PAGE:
Conservation Status Least Concern
The King Penguin is the world’s second largest penguin species standing 90cm (35in) tall. They weigh from 11 to 16kg (24-35lb). Females are slightly shorter than males.
King penguins have a black back with a silvery patch around the shoulders. Down the front is a patch of white feathers running down to the black flippers that serve as feet. At the top of the white patch is yellow fading into orange up to the head. The head is coloured black with orange circles on the side. The bill is long and slender with a pinkish-red to orange-yellow stripe running along the lower mandible.
Their plumage consists of 4 layers. The inner three are down which insulates against the cold while the outer is covered with oil which makes them waterproof.
King penguins live for between 20 and 30 years.
This species is carnivorous. Their diet consists of small fish (with their favorite being the lantern fish), squid and cephalopods. Unlike most species that inhabit the Southern Ocean they eat only small amounts of krill.
King penguins live in colonies on islands off the coast of Antarctica. On some rare occasions non-breeding individuals have been found living in Chile, the Falkland Islands and Argentina. Some individuals will also occasionally travel up to Brazil or to New Zealand or South Africa.
On these islands the conditions are normally rocky or icy with only small amounts of vegetation. Most of their time is spent in the cold waters surrounding their homes.
The king penguin begins its breeding season sometime from September to November. The first stage is when all the penguins come ashore to moult. Following this they return to the sea for three weeks and come ashore ready to breed in November and December.
Pairs of penguins are monogamous with a vast majority staying together from year to year. Both of these parents are responsible for the care of the egg and chick. Partners are selected based on the plumage of the bird.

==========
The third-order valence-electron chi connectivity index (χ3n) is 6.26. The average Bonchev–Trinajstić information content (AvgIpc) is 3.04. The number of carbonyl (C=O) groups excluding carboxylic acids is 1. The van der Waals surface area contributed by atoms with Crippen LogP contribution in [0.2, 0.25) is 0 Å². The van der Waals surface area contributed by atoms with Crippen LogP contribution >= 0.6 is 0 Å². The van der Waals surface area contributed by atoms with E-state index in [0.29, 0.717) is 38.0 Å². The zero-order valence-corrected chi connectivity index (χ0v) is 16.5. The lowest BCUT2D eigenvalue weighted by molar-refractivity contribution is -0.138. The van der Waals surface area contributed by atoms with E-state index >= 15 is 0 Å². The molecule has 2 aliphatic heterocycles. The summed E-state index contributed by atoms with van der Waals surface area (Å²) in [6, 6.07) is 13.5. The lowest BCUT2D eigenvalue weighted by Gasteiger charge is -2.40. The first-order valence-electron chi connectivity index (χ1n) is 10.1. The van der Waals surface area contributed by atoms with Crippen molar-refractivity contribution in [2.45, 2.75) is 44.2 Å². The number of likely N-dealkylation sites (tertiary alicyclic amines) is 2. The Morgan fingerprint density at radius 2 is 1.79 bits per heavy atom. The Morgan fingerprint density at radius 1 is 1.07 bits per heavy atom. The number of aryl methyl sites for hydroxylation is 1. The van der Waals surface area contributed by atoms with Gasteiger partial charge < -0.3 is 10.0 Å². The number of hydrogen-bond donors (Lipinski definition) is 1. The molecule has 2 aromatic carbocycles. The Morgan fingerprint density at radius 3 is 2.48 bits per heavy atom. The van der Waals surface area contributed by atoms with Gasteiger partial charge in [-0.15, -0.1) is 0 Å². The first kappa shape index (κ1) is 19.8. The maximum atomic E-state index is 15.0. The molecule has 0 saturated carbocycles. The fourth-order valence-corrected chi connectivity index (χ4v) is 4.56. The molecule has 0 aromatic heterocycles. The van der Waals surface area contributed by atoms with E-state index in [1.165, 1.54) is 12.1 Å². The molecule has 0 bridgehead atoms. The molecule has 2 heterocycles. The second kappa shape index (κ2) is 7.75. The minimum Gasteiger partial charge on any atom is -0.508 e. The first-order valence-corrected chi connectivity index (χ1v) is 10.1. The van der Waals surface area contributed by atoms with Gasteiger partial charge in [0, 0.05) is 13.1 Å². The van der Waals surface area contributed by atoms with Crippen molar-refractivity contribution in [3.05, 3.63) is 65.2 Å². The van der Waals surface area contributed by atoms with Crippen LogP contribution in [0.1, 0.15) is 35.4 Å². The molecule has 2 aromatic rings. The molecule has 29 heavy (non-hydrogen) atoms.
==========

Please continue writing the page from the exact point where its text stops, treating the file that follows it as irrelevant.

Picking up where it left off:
Male king penguins will also work to attract a mate using a trumpeting call and stretching their body out. If a female accepts him they will engage in bowing, strutting, shaking, calling and stretching out their body.
Following a successful mating has occurred a single greenish-white egg will be laid by the female. This incubated under a fold of fat between their legs for around 55 days. During this period the egg is swapped between the male and the female every 3-7 days. While one has the chick the other will go and forage. Chicks are born with just a thin covering of down and are grey. To feed the chick the parents will regurgitate partially digested food into their mouth.
This intensive care continues through till May when the chick can care for itself and will be left in a crèche with the other penguins. While they continue to develop they survive on stored fat. The parents will go out hunting returning periodically to care for the chick by providing food.
It takes 14-16 months for the chick to be ready to become independent. It is not until that chick goes out on its own that the parents are ready to breed again.
Sexual maturity is not achieved until the chick is three to five years old. Most penguins will not get their first breeding opportunity till they are six years old though.
When hunting for food a king penguin may reach a depth of up to 343m (1125ft). When diving they may be completely submerged for up to 5 minutes. At night they will not dive as deep normally not venturing past 30m (98ft).
On land king penguins are capable of waddling and also sliding across the ice on their bellies as penguins are often portrayed.
Predators of the king penguins include leopard seals, sub Antarctic and Antarctic fur seals, killer whales and humans. Chicks and eggs may be taken by sheathbills, skuas and petrels.
King Penguins are colony birds with some colonies consisting of up to 39,000 pairs. When it is cold they will huddle up to conserve heat.
They are incredibly vocal birds due to the need to find their chicks and mates during the breeding season.
Over two million king penguins can be found in the wild.
By Mark Dickson (http://www.flickr.com/photos/shooderz/308934489/) [CC BY-SA 2.0 (http://creativecommons.org/licenses/by-sa/2.0)], via Wikimedia Commons
By Laetitia Kernaleguen (Deakin University) [CC BY 4.0 (http://creativecommons.org/licenses/by/4.0)], via Wikimedia Commons
By Liam Quinn from Canada [CC BY-SA 2.0 (http://creativecommons.org/licenses/by-sa/2.0)], via Wikimedia Commons